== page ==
AYER — A long-awaited National Park Service $75,000 grant to guarantee Sandy Pond Beach will be restored has been received, announced former Economic and Community Development Director, now town administrator Shaun Suhoski.

Pushed through Congress with the help of state legislators, the money represents a fair portion of the estimated $187,990 project. Community Preservation Act money funds the remainder, and a grant request was written more than 18 months ago.

Low-bidder Heimlich Landscaping and Construction Corp., of Woburn, has been awarded the contract, said Suhoski, and work is scheduled to begin this spring.

“We got word from Cong. Marty Meehan’s office that the grant has been awarded,” Suhoski said. “It’s great news. Our legislators really helped.”

Scope of the Sandy Pond work includes constructing a new tot lot and play equipment, development of an adjacent family picnic area, creation of a beach volleyball court, re-orientation and improvement to the existing basketball court, and increased parking including handicapped spaces that are safer and more convenient to the park.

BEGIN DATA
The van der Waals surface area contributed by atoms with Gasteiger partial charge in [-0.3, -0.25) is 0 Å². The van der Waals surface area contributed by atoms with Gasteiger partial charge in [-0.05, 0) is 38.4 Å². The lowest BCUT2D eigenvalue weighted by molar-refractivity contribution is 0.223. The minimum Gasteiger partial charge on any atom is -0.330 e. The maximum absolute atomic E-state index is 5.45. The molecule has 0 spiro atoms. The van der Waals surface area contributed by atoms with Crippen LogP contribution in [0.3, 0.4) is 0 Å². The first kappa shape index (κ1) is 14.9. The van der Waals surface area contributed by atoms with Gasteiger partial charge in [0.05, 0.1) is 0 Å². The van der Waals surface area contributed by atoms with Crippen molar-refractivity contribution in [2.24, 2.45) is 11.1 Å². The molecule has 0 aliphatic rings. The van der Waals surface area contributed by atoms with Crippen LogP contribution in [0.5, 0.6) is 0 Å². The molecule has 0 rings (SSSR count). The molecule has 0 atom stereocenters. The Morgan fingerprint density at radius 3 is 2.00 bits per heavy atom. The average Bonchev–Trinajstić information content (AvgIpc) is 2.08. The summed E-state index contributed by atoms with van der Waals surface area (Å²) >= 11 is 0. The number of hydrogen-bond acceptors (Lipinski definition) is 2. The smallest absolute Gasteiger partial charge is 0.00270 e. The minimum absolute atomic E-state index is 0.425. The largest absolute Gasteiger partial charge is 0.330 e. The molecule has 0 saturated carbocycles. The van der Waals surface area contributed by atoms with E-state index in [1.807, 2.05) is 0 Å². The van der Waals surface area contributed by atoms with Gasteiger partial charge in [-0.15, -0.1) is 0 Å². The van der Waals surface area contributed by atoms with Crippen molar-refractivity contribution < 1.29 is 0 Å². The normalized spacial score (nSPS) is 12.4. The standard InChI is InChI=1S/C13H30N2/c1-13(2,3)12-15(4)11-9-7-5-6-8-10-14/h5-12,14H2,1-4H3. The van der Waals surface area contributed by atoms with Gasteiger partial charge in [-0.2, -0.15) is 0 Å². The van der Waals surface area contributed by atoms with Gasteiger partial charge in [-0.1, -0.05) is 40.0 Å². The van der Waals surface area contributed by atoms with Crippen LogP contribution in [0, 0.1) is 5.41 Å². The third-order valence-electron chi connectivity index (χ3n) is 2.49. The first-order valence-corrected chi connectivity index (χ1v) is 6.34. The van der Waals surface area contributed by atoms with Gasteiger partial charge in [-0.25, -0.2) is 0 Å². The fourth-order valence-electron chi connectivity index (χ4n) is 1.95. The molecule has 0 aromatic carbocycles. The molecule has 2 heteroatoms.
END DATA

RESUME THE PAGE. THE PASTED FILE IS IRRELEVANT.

The program includes new plantings, lawns and less intrusive fencing for aesthetic and safety enhancements.

“Sandy Pond beach is a valuable asset to Ayer and the whole Merrimack Valley area,” Meehan said. “These funds are critical to ensuring (the pond) remains a clean and safe place for all to visit and enjoy.”

“It is essential that we provide family-friendly recreation for our citizens to enjoy for generations to come,” said Sen. Edward Kennedy.

“Sandy Pond beach is a place that brings people together, and with this funding Ayer can make the needed investments to preserve its beauty and resources,” Sen. John Kerry said.

Sandy Pond beach is a modest one-acre park with nearly 250 feet of waterfront. It is part of 28 acres held for recreation purposes by the Ayer Parks Commission.

Ayer funds municipal lifeguards during summer months, and offers swimming lessons for up to 140 participants. As funding allows, the beach has hosted arts and craft programming for up to 40 users, and skating parties during winter months.

The beach and a 485-foot strip of town-owned land along the westerly shore are popular fishing spots.

Beach improvements will enhance access to the 74-acre state-owned pond which is categorized as a Great Pond in the commonwealth’s records. Improvements will also create more parking within the park site, use currently fallow land, and enhance the water-based recreational experience for park users.